persons, and the necessities of nature.
4. Eat not too much: load neither thy stomach nor
thy understanding. If thou sit at a bountiful table, be not greedy upon it, and
say not there is much meat on it. Remember that a wicked eye is an evil thing:
and what is created more wicked than an eye? Therefore it weepeth upon every
occasion. Stretch not thy hand whithersoever it looketh, and thrust it not with
him into the dish. A very little is sufficient for a man well nurtured, and he
fetcheth not his wind short upon his bed.
We shall best know that we have the grace of
temperance by the following signs, which are as so many arguments to engage us
also upon its study and practice.
1. A temperate man is modest: greediness is
unmannerly and rude. And this is intimated in the advice of the son of Sirach.
When thou sittest amongst many, reach not thy hand out first of all. Leave off
first for manner's sake, and be not insatiable lest thou offend. 2. Temperance
is accompanied with gravity of deportment: greediness is garish, and rejoices
loosely at the sight of dainties. 3. Sound
but moderate sleep is its sign and its effect. Sound sleep cometh of moderate
eating; he riseth early, and his wits are with him. 4. A spiritual joy and a
devout prayer. 5. A suppressed and seldom anger. 6. A seldom-returning and a
never-prevailing temptation. 8. To which add, that a temperate person is not
curious of fancies and deliciousness. He thinks not much, and speaks not often
of meat and drink; hath a healthful body and long life, unless it be hindered
by some other accident: whereas to gluttony, the pain of watching and cholera,
the pangs of the belly are continual company. And therefore Stratonicus said
handsomely concerning the luxury of the Rhodians, "They built houses as if they
were immortal; but they feasted as if they meant to live but a little while."
And Antipater, by his reproach of the old glutton Demades, well expressed the
baseness of this sin, saying, that Demades, now old, and always a glutton, was like a spent sacrifice, nothing
left of him but his belly and his tongue; all the man besides is gone.
But I desire that it be observed, that
because intemperance in eating is not so soon perceived by others as immoderate
drinking, and the outward visible effects of it are not either so notorious or
so ridiculous, therefore gluttony is not of so great disreptuation amongst men
as drunkenness; yet, according to its degree, it puts on the greatness of the
sin before God, and is most strictly to be attended to, lest we be surprised by
our security and want of diligence, and the intemperance is alike criminal in
both, according as the affections are either to the meat or drink. Gluttony is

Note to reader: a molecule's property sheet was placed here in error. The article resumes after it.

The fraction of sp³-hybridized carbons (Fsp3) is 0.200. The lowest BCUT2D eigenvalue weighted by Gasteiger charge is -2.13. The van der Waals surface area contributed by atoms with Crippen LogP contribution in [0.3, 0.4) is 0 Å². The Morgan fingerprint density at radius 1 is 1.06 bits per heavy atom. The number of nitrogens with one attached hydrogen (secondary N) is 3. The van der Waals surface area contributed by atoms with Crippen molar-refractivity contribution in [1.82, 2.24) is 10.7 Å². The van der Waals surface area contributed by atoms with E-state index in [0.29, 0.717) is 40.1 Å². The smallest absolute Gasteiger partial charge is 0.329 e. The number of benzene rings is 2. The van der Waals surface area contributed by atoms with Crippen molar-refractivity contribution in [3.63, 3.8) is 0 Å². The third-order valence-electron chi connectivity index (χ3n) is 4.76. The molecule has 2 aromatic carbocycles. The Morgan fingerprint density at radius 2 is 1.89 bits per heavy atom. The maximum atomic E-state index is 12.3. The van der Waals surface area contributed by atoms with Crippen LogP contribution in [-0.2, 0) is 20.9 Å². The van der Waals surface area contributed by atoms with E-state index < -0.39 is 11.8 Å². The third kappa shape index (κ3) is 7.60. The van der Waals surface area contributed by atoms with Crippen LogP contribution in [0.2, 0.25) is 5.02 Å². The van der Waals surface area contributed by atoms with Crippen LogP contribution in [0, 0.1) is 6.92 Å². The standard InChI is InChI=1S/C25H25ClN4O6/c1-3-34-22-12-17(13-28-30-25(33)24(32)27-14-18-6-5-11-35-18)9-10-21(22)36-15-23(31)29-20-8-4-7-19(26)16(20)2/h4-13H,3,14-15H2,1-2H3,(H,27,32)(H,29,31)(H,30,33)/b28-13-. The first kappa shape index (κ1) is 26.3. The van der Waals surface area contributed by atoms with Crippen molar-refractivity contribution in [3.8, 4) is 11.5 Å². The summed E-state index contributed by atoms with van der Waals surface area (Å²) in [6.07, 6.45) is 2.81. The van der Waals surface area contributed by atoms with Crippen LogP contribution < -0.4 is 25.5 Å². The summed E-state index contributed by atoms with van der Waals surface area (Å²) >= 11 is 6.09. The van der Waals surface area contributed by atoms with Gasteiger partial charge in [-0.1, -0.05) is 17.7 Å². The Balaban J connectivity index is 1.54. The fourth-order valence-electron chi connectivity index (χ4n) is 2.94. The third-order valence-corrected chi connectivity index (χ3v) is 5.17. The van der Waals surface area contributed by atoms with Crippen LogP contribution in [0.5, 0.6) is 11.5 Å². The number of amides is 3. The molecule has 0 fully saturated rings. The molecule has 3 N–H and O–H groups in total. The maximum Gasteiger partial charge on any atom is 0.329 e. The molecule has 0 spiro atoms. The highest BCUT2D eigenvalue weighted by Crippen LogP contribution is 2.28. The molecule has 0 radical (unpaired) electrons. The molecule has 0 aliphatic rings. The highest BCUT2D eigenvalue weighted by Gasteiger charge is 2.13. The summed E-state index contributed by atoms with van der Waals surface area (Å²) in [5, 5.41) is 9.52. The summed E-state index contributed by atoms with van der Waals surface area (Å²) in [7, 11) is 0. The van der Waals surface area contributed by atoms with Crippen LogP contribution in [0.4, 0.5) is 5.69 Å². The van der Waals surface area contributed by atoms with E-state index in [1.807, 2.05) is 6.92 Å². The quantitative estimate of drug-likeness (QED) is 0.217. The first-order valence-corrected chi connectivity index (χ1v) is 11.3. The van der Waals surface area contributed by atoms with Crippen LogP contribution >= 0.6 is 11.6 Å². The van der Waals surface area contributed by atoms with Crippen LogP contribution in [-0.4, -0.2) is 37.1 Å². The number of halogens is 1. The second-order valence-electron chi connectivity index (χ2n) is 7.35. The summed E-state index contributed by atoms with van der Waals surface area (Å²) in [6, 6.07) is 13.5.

more uncharitable to the body, and drunkenness to the soul, or the
understanding part of man; and therefore in Scripture is more frequently
forbidden and declaimed against than the other: and sobriety hath by use
obtained to signify temperance in drinking.
Drunkenness is an immoderate affection and use of
drink. That I call immoderate that is beside or beyond that order of good
things for which God hath given us the use of drink. The ends are digestion of
our meat, cheerfulness and refreshment of our spirits, or any end of health;
beside which if we go, or at any time beyond it, it is inordinate and criminal
- it is the vice of drunkenness. It is forbidden by our blessed Saviour in
these words: "Take heed to yourselves,
lest at any time your hearts be overcharged with surfeiting and drunkenness:"
surfeiting, that is, the evil effects, the sottishness and remaining stupidity
of habitual, or of the last night's drunkenness. For Christ forbids both the
actual and the habitual intemperance; not only the effect of it, but also the
affection to it; for in both there is sin. He that drinks but little, if that
little makes him drunk, and if he knew beforehand his own infirmity, is guilty
of surfeiting, not of drunkenness. But he
that drinks much, and is strong to bear it, and is not deprived of his reason
violently, is guilty of the sin of drunkenness. It is a sin not to prevent such
uncharitable effects upon the body and understanding, and therefore a man that
loves not the drink is guilty of surfeiting if he does not watch to prevent the
evil effect; and it is a sin, and the greater of the two, inordinately to love
or to use the drink, though the surfeiting or violence do not follow. Good,
therefore, is the counsel of the son of Sirach, `Show not thy valiantness in
wine; for wine hath destroyed many.'
The evils and sad consequents of drunkenness
(the consideration of which are as so many arguments to avoid the sin) are to
this sense reckoned by the writers of holy Scripture, and other wise personages
of the world. 1. It causeth woes and mischief, wounds and sorrow, sin and shame; it maketh bitterness of spirit, brawling and quarrelling;
it increaseth rage and lesseneth strength; it maketh red eyes, and a loost and